Cucumber (Cucumis sativus) has been cultivated for over 3,000 years. Its flowers are either male (producing pollen) or female (producing cucumbers), and rely on insect pollination for the fruit to develop.
Viruses: master manipulators
All plants can catch diseases, which can be caused by viruses. Insects such as aphids can pick up virus particles when feeding on sap from an infected plant, then transmit it to other plants. This causes big problems for farmers, as they cannot sell diseased crops.
Some viruses spread faster by manipulating insect behaviour. One way of doing this is an ‘attract and deter’ method: the virus hijacks the plant to produce scents which attract insects, plus distasteful chemicals which deter them from feeding for too long. Insects are more likely to visit an infected plant and pick up virus particles, but also more likely to leave quickly, transmitting the virus between plants.
Aphids can transmit viruses found in plant sap.
Cucumber mosaic virus
One virus which uses the ‘attract and deter’ method is cucumber mosaic virus (CMV). It is transmitted by aphids and, despite its name, infects more than just cucumbers, having the widest host plant range of any plant virus. It exists on every continent on Earth, including Antarctica, and can cause 10–20% loss of crop yield. However, we know little about how CMV’s manipulation of insect behaviour affects viral severity and extent in the long term and at large scale.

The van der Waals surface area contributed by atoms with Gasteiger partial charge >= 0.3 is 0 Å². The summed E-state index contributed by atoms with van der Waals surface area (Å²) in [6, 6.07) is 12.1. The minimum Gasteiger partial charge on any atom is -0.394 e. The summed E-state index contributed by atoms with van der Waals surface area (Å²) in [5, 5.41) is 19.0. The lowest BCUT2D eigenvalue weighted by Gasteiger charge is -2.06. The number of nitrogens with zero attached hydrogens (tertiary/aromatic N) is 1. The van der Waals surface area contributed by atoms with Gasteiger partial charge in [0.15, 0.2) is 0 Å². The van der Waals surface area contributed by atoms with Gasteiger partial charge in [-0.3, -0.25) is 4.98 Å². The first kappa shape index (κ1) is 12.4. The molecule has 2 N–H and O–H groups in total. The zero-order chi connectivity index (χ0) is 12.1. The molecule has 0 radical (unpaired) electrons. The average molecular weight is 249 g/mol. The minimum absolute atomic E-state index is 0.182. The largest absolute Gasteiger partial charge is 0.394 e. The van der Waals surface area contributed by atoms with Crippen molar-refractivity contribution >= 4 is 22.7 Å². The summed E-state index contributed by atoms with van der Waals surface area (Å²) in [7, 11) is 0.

Elin Falla (Department of Plant Sciences)
Elin’s research uses computer modelling to track the spread of disease through plant populations. Tweaking the behaviour of virtual aphids helps her understand how insect behaviour affects spread of CMV and other viral diseases in the real world. She is also passionate about ensuring future food security, using her models to develop strategies to reduce crop loss from disease.